LivingTravelThe cities of Crete

The cities of Crete

Crete is the largest island in Greece. While it has charming villages in abundance, Crete has something that no other Greek island can claim: a city. Also, Crete has five of them, all of which grace the north coast.

The multiple metropolises of Crete should not surprise us, even in very remote times, Crete was known as an island of cities, ninety of them, according to Homer. While these ancient sites were hardly “cities” in the most modern sense, they were centers of commerce, industry, government, and defense. Furthermore, the modern cities of Crete seem to have risen above the ancient ones, giving us the idea that the Minoans would have little trouble with modern urban planning. They picked good locations three or four thousand years ago, and we haven’t improved their choices much.

Heraklion – Capital of Crete

Once called Candia or Kandia, the city of Heracles or Hercules occupies the site of an ancient Minoan port. The site of the Minoan palace of Knossos is a short distance inland, alongside what was a navigable river in ancient times. Knossos itself is built on a Neolithic site that may be the first permanently inhabited site on Crete, making it, and Heraklion, among the oldest inhabited sites in existence today.

More about Heraklion:

  • Heraklion Archaeological Museum
  • Nikos Kazantzakis Airport – Heraklion
  • Quick view of Heraklion

Chania – The city of the west

Chania, also called Hania, Xania, and similar variants are found in western Crete and is adjacent to the large city of Kissamos. Chania has been an important port throughout its history, and probably preserves a memory of Minoan maritime navigation: roads were not as crucial as waterways, so large regularly spaced ports were probably also a feature of the ancient Minoan life. Chania has a busy airport and is also adjacent to the American base in Souda Bay, attracting many American visitors.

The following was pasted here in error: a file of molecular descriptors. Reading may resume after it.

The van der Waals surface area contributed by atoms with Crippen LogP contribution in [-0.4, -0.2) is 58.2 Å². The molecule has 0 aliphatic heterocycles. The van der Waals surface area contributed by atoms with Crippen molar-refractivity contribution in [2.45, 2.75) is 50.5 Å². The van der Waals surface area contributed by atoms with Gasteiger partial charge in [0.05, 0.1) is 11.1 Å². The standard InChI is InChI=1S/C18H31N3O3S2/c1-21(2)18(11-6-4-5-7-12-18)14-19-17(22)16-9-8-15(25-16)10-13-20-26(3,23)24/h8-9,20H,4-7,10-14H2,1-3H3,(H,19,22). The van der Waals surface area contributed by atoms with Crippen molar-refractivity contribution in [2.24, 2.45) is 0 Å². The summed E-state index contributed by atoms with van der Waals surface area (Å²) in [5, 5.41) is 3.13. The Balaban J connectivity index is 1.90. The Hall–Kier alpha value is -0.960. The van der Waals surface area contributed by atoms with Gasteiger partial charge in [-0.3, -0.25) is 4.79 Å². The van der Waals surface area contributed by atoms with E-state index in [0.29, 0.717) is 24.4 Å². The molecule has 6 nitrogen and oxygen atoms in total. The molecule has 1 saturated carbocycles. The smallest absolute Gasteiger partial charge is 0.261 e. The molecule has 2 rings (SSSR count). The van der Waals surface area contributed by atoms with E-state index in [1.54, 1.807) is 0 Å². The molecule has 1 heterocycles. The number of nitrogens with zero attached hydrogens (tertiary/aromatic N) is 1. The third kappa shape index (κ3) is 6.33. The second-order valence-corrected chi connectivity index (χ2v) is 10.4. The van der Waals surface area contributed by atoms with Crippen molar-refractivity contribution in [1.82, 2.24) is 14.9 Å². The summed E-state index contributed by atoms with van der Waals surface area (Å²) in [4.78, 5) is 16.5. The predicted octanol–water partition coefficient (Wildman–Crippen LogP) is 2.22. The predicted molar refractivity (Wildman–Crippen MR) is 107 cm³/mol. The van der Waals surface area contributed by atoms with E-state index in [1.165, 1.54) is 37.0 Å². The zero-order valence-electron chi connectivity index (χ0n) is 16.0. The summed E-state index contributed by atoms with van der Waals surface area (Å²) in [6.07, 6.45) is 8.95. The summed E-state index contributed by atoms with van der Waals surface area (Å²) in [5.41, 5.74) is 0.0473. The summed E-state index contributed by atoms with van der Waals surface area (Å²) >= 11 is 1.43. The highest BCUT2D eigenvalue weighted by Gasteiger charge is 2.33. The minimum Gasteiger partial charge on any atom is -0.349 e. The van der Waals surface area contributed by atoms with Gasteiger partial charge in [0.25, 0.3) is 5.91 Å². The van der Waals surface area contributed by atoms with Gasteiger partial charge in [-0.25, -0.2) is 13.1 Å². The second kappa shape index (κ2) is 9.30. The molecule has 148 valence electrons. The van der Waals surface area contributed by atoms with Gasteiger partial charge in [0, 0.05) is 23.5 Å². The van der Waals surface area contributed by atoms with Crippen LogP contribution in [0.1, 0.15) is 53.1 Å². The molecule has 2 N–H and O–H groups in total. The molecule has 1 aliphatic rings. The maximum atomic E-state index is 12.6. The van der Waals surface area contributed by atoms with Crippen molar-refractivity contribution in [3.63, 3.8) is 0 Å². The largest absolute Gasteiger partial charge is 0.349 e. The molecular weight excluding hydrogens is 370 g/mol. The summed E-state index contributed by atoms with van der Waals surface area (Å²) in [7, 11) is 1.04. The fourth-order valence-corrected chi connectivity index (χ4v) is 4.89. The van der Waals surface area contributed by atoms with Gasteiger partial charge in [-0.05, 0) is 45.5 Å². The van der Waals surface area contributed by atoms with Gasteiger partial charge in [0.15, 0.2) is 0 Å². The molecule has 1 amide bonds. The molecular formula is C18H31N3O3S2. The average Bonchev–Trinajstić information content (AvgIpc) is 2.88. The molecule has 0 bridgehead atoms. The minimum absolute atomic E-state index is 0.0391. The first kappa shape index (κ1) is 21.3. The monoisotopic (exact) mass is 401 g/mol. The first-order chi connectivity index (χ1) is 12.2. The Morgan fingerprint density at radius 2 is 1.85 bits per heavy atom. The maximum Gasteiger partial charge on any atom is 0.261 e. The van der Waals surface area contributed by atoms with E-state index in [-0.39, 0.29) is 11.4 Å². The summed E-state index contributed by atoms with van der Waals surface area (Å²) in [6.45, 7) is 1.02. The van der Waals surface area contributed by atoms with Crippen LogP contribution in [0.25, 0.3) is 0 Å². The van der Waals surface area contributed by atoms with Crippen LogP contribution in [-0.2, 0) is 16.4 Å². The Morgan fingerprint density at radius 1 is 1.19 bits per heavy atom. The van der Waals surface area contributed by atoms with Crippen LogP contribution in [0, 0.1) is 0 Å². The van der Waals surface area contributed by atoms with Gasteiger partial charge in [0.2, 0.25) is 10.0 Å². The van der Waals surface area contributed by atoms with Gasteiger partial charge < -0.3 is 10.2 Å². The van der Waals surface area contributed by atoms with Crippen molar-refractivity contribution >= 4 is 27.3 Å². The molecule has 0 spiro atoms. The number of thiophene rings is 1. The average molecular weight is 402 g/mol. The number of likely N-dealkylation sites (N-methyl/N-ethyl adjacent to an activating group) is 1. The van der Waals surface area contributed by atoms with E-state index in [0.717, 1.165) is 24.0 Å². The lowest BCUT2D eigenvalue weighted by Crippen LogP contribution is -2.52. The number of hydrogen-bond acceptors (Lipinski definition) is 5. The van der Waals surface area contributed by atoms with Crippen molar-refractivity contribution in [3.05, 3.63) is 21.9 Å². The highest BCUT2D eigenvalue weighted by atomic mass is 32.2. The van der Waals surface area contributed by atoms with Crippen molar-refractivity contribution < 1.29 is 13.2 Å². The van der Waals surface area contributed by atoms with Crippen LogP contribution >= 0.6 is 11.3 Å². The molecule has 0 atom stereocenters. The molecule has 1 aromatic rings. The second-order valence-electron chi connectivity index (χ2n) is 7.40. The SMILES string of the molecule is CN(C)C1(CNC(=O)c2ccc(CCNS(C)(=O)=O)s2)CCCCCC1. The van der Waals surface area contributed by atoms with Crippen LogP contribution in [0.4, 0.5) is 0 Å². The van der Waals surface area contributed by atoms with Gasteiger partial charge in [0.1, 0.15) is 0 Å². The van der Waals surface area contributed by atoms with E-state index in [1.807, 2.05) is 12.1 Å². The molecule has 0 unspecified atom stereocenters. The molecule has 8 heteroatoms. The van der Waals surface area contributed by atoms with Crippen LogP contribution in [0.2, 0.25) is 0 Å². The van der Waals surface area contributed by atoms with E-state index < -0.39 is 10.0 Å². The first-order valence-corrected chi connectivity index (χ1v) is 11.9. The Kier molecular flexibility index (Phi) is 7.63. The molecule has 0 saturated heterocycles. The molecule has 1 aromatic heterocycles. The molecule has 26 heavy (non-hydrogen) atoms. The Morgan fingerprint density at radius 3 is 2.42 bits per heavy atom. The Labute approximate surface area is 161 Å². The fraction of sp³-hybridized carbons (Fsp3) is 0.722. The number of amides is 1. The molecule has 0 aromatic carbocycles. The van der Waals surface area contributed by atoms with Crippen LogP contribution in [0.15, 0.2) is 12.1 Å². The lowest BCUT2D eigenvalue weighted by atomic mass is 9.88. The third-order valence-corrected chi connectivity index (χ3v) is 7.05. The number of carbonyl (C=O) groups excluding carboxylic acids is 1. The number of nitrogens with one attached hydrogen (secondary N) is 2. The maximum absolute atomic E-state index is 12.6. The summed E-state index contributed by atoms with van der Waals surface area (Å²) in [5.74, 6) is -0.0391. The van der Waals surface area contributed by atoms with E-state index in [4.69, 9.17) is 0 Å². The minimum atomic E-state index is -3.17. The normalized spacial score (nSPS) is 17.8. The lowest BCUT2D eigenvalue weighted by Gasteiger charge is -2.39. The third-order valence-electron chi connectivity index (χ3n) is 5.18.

Rethymno

Located between Chania and Heraklion, this port city is not as well known as its neighbors to the east and west. It has a charming historic district, and since it is less popular, prices are lower at hotels, restaurants, and even souvenir shops.

More about Rethymno

Sitia

Home to an excellent Archaeological Museum displaying the mysterious large ivory figure called Paleokastro Kouros, Sitia has a small port that provides access to some of the Dodecanese islands and beyond. A small airport is being considered for expansion, so Sitia could soon be a viable alternative to reach Heraklion.

Agios Nikolaos

The easternmost city of Crete, Agios Nikolaos, is close to the luxury resorts of Elounda and the ancient city of Lato, and is also a stop for some boats to the Dodecanese islands. It has an excellent Archaeological Museum, a deep inland bay that is said to be bottomless, and numerous restaurants and nightclubs.

Mallia or Malia

While Mallia does not qualify as a city, it is primarily a row of restaurants and bars, with some shops and little to no local industry other than serving drinks to tourists, it is also built on a site originally chosen by the Minoans, who erected the Well preserved palace of Mallia along the coast.

Mires and Tymbaki

Larger cities in southern Crete on the coastal edge of the Mesara Plain, these cities are agricultural centers with relatively few hotels or other accommodations. That is left to the smaller towns in the region, including the pleasant village of Kamilari, the seaside town of Kalamaki, and the famous ‘Hippie Town’ of Matala. If you are traveling by bus from Heraklion to visit the ancient Minoan palace of Phaistos, you will usually change buses in Mires. Mires is also spelled ‘Moires’, particularly on the signs marking the road from Heraklion, so if you’re driving, look for the alternate spelling.

It hosts a street market on Saturdays and has a couple of car dealerships on the outskirts of town. Both cities depend on local commerce rather than tourist shopping.

Other major cities on the south coast also cannot be called cities, but include Paleochora to the west, Chora Sfakia on the coast, and Ierapetra to the east. Chora Sfakia is the capital of the Sfakia region, but still, it maintains a seaside village feel and can be reached by both road and ferry. It is a stop for many tourists visiting the Samaria Gorge, as the ferry deposits thousands of them each day to board the buses back to the north coast of Crete after descending through the gorge.

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